Daring adventurers unearth a buried civilization.
In his thrilling debut history, journalist and Pulitzer Prize finalist Carlsen traces the arduous journeys of lawyer John Lloyd Stephens and architect/artist Frederick Catherwood into the jungles of Central America. Both seasoned travelers to Rome, Greece, and throughout the Middle East, in 1839, when the two boarded a ship bound for the Gulf of Honduras, they had read only “vague reports of intricately sculpted stones” hinting at the existence of “a hidden unknown world.” Those reports, and the intrepid voyages of naturalists such as Alexander von Humboldt, fueled their “hunger for adventure, the quest, the whiff of danger.” Danger proved more than a whiff on 2,500 miles of life-threatening travel—both men contracted malaria and other tropical diseases, and civil wars raged—as they pursued their dream. In a battered Toyota, Carlsen followed their footsteps, and he evokes in palpable detail the tangled forests, punishing deserts, and cliffhanging mountain paths that they traversed. Stephens and Catherwood had no idea what to expect: common knowledge had it that Central America had been inhabited by primitive indigenous tribes. But they found shocking evidence of a sophisticated culture. “Architecture, sculpture, and painting, all the arts which embellish life, had flourished in this overgrown forest; orators, warriors, and statesmen, beauty, ambition, and glory had lived and passed away,” Stephens wrote in a travel book, impressively illustrated by Catherwood, that became a bestseller. “It was a mystery,” Carlsen writes, “of staggering implications.” As the “acknowledged progenitor of American archaeology,” Stephens could only guess at what he had found: he lacked the methodology and tools that would enable later archaeologists to date findings and flesh out Mayan history. A subsequent trip in 1841 yielded another volume, so eagerly anticipated that it was a bestseller even before “rapturous reviews” appeared.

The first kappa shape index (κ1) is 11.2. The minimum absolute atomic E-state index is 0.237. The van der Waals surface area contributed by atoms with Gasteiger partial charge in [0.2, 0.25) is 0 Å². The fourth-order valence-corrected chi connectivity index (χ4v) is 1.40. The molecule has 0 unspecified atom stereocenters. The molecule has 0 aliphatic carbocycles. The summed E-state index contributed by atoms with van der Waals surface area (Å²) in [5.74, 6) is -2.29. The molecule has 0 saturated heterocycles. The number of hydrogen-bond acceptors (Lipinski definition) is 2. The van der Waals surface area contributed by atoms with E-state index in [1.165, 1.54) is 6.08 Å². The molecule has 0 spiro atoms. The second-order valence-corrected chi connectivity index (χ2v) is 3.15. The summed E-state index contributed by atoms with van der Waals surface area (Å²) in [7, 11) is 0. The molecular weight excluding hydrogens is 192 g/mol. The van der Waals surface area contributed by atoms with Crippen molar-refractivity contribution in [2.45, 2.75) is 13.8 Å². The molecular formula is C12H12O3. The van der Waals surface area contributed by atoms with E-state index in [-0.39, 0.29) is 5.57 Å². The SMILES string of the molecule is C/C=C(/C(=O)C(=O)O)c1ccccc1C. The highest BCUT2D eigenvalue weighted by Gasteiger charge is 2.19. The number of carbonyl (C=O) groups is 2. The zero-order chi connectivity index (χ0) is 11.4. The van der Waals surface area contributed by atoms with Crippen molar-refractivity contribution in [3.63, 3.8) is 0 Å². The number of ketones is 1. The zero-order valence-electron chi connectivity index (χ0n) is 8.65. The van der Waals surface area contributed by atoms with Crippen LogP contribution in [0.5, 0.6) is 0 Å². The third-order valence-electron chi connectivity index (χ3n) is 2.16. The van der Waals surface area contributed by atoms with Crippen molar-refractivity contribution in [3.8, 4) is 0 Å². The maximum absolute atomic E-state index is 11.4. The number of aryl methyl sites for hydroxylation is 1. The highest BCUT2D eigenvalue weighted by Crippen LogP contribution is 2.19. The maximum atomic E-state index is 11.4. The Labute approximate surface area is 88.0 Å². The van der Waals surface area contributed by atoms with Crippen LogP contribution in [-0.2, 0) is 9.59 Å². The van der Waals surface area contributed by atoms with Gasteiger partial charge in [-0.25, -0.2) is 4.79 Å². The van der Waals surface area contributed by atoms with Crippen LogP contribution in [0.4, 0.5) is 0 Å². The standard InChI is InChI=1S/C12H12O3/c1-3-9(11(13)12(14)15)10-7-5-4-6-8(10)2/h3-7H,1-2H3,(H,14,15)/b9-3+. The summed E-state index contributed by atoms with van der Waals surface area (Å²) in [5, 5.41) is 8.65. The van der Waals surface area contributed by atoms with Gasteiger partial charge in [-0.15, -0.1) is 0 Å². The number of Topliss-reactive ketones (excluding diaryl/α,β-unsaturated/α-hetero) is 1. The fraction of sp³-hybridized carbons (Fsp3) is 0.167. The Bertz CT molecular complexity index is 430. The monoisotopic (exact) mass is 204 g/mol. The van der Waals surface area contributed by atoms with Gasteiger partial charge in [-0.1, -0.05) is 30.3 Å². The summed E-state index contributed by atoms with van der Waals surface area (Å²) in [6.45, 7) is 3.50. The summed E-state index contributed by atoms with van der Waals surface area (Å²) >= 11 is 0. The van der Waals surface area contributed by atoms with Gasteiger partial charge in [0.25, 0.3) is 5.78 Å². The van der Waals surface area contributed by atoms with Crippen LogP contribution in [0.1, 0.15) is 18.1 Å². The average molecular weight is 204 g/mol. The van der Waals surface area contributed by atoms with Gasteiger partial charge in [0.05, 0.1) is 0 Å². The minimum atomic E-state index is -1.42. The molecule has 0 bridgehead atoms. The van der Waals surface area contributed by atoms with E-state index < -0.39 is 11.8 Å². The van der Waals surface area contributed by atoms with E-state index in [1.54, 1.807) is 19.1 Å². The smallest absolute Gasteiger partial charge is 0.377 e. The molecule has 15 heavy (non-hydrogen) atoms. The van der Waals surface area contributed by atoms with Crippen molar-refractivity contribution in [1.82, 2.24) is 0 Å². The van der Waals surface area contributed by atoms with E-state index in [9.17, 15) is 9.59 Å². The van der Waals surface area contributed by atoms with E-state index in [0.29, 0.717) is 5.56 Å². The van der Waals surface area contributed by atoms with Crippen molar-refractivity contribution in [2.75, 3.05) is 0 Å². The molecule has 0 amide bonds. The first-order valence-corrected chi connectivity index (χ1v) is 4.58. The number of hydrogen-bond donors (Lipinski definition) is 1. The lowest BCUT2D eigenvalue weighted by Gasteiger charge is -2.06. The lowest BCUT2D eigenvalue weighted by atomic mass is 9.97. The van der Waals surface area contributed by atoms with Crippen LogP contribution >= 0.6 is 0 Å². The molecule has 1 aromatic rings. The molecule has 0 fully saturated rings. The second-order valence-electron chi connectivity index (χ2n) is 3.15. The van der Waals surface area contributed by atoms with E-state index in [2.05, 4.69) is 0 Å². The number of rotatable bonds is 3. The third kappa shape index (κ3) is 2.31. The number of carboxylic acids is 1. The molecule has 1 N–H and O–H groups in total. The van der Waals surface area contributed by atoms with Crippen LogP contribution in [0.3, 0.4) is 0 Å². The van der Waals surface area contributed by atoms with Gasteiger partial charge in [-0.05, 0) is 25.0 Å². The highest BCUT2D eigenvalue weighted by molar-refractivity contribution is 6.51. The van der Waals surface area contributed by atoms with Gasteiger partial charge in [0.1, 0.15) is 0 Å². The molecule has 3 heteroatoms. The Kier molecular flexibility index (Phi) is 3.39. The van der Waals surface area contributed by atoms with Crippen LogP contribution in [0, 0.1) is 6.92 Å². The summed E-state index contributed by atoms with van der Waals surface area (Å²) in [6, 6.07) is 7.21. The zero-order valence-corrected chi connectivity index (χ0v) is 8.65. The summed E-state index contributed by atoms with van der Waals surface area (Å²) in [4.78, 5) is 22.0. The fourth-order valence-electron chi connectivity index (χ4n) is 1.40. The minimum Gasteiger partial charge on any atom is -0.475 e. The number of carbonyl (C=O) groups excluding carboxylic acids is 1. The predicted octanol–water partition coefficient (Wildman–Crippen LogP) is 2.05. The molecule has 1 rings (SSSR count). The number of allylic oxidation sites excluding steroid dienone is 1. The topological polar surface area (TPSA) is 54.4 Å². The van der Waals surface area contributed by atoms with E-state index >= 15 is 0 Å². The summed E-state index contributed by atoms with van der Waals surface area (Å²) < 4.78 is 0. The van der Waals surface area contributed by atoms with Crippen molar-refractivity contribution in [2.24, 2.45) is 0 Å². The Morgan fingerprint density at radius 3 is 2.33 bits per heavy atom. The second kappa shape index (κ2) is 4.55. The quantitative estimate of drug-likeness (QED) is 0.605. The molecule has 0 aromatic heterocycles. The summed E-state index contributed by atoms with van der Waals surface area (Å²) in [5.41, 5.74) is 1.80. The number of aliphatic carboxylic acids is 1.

A captivating history of two men who dramatically changed their contemporaries’ view of the past.